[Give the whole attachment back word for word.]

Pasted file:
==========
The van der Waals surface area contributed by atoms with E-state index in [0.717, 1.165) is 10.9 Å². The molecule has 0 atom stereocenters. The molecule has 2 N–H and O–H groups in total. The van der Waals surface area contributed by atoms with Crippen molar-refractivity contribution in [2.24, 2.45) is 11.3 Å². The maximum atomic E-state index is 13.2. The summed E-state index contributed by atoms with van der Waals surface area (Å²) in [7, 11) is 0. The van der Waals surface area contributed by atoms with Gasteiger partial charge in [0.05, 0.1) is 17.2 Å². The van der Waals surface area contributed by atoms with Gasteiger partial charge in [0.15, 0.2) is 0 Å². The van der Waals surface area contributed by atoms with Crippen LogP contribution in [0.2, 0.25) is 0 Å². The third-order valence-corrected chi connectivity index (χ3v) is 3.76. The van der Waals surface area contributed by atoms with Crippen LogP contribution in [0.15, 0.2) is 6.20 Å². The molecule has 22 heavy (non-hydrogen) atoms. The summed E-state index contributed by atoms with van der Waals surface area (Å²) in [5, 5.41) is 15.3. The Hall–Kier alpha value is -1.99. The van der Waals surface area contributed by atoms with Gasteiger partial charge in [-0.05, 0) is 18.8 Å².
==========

The van der Waals surface area contributed by atoms with E-state index in [0.717, 1.165) is 10.9 Å². The molecule has 0 atom stereocenters. The molecule has 2 N–H and O–H groups in total. The van der Waals surface area contributed by atoms with Crippen molar-refractivity contribution in [2.24, 2.45) is 11.3 Å². The maximum atomic E-state index is 13.2. The summed E-state index contributed by atoms with van der Waals surface area (Å²) in [7, 11) is 0. The van der Waals surface area contributed by atoms with Gasteiger partial charge in [0.05, 0.1) is 17.2 Å². The van der Waals surface area contributed by atoms with Gasteiger partial charge in [0.15, 0.2) is 0 Å². The van der Waals surface area contributed by atoms with Crippen LogP contribution in [0.2, 0.25) is 0 Å². The third-order valence-corrected chi connectivity index (χ3v) is 3.76. The van der Waals surface area contributed by atoms with Crippen LogP contribution in [0.15, 0.2) is 6.20 Å². The molecule has 22 heavy (non-hydrogen) atoms. The summed E-state index contributed by atoms with van der Waals surface area (Å²) in [5, 5.41) is 15.3. The Hall–Kier alpha value is -1.99. The van der Waals surface area contributed by atoms with Gasteiger partial charge in [-0.05, 0) is 18.8 Å².